An example of a poorly designed website according to Nielsen’s Ten Usability Heuristics (Nielsen, 1994) is capitalfm.co.ke, a news, and entertainment website. Although the website has achieved some elements of a good website design, it also has a lot of negative design aspects according to Nielsen. The system status is visible at the top of each page and the user has control and freedom of the website. However, the problem begins with consistency and standards. Different pages hosted on the website have different looks. This means they do not apply the same standards and are not consistent. The website also offers little option for error prevention. The main problem of the website is that the design requires a user to use memory rather than identify things on the go. For example, there are different categories on the website, such as news, travel, sports and lifestyle.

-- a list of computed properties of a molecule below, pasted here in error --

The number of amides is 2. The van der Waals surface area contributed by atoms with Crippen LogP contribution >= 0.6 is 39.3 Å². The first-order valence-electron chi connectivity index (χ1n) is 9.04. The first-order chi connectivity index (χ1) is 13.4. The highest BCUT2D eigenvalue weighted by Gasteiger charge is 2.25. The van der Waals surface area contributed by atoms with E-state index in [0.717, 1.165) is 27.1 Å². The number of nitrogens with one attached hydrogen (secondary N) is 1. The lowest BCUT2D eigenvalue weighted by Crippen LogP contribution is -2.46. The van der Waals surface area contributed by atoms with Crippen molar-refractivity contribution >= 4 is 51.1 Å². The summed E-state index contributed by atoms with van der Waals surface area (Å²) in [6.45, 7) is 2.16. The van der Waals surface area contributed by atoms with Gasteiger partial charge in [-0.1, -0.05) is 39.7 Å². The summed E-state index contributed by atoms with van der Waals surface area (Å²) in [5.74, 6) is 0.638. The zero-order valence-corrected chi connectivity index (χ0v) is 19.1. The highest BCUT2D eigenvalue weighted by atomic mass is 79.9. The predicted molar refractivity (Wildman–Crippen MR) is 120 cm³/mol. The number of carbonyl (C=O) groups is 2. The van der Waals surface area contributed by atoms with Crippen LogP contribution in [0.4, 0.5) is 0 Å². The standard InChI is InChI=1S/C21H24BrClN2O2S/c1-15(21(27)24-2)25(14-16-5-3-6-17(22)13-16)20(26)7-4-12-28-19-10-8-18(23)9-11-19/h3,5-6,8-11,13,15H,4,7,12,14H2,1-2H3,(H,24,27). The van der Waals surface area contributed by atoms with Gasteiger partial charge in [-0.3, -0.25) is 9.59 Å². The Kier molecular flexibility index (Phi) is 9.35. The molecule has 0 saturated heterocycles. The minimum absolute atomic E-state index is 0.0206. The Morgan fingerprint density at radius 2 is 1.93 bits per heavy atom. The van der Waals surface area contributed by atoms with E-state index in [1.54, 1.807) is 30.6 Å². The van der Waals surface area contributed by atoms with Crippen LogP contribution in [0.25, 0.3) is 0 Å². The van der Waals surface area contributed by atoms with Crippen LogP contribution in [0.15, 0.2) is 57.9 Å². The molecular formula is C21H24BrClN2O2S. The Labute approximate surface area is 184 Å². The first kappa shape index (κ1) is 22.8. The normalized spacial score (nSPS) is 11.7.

Each of these categories is designed differently and there are no direct links to these categories. This means that the user has to go through the list to find a story in the category they want. It is only after opening the story that the option of other stories from the category appears. The search function is poorly implemented. If a user is interested in a story in the archives, they will have to go through the list one by one. This is of course unless the user remembers the exact date or title of the article. This means that the website is difficult to use especially for new users. This also indicates that the website is not flexible. The design is also not aesthetically pleasing. The home page is cluttered and there is use of many colors making the website to appear confusing. Text is also not always clearly visible because the background color changes throughout the site. The website does not allow the user to recover easily from errors. If an error occurs while accessing a page in the website, the user will have to close the page and start all over again.